After gathering some 30,000 signatures and funding a considerable grassroots organization throughout the state, a Washington, D.C.-based union mysteriously pulled the plug last month on I-159, the statewide ballot initiative to create a unionized workforce of in-home caregivers. Siding with health care groups and Democratic lawmakers who felt left out of the planning process, the Service Employees International Union (SEIU) yielded to calls that it pull back and collaborate on a bill in the upcoming legislature.
“After we talked to key stakeholders in the state, we decided to go the legislative route,” says Ted Dick, political director for SEIU’s 775 Northwest chapter.
That change in direction has some wondering if SEIU is now shepherding its plan to a dead end considering the last legislature’s brutal budget wars, the attempted slashing of the Department of Health and Human Services budget, and the current refrain of cabinet staff forecasting a “belt-tightening” legislative session in 2009.
“[The legislature] is always a challenge,” Dick says. “And we’re mentally prepared for that…We’re not overconfident, but we’re not intimidated either.”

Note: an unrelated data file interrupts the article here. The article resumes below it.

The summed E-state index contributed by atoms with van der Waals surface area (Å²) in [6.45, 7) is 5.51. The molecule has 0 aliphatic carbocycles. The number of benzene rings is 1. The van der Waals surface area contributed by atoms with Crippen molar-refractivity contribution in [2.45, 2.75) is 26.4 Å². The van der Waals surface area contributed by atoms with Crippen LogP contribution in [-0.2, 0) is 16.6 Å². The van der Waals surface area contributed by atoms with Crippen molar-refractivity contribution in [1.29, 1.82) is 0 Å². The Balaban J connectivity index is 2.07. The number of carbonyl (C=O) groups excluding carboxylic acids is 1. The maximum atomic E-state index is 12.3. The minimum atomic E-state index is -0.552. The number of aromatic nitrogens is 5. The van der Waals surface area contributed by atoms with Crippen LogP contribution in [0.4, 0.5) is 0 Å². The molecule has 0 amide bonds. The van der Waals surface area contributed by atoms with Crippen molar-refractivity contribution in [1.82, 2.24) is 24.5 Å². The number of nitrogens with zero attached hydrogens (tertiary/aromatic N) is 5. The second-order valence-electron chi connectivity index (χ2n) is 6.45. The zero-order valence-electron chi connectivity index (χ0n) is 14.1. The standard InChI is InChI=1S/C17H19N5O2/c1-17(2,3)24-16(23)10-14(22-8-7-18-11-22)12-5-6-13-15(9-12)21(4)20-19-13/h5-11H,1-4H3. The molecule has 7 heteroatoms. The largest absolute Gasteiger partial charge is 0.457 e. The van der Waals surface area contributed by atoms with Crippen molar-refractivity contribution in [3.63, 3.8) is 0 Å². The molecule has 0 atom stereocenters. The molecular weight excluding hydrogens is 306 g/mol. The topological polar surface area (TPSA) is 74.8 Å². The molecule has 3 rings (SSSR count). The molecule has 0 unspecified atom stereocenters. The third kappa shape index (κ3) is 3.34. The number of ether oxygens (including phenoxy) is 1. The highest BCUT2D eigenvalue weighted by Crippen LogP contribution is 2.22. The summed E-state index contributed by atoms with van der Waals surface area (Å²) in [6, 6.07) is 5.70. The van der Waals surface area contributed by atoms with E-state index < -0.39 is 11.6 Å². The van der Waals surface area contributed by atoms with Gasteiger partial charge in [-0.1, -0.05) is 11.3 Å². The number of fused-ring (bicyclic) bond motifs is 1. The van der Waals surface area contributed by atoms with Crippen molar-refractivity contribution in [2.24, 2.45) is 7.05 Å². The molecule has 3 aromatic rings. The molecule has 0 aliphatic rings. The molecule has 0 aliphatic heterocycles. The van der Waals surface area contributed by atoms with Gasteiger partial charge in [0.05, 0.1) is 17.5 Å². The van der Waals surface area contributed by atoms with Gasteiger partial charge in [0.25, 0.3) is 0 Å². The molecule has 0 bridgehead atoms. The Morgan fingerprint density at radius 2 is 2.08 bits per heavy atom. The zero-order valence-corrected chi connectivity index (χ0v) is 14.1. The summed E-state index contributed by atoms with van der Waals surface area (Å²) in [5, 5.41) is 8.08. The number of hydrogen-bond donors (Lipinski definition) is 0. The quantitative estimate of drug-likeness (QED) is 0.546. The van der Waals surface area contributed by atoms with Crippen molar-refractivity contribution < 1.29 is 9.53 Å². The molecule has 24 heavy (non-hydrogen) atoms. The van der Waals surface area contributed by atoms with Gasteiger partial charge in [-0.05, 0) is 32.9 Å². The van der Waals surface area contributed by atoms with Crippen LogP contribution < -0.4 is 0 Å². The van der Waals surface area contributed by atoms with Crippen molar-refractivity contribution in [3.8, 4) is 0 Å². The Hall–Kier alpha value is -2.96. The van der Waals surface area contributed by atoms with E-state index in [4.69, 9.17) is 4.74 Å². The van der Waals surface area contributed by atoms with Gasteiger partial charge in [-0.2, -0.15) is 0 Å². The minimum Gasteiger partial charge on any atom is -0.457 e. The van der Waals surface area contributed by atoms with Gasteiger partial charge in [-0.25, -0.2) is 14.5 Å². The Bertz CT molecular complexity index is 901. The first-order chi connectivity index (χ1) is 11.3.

Dick adds this was SEIU’s best play. After the campaign gained momentum, he began receiving calls from Democratic legislators and health care organizations that voiced concerns about the cost of SEIU’s plan and a lack of input from the health care industry.
“We felt sort of blind-sided by SEIU,” says Bob Liston, state organizer for ADAPT, a national disability rights organization.
Lawmakers say they were also concerned with the initiative’s $30–40 million annual burden on the state.
“Legislators should set the state’s budget,” says Missoula Sen. Carol Williams, the Senate majority leader. “This would open the door to impact the state’s budget before legislators had even seen it.”
Now, SEIU has become a partner with “Montanans for Health Care,” a new grassroots organization that’s part of a nationwide coalition pushing for universal health care.
“We’re excited that we have some new partners,” says Dick, hopeful that such relationships will help SEIU’s cause.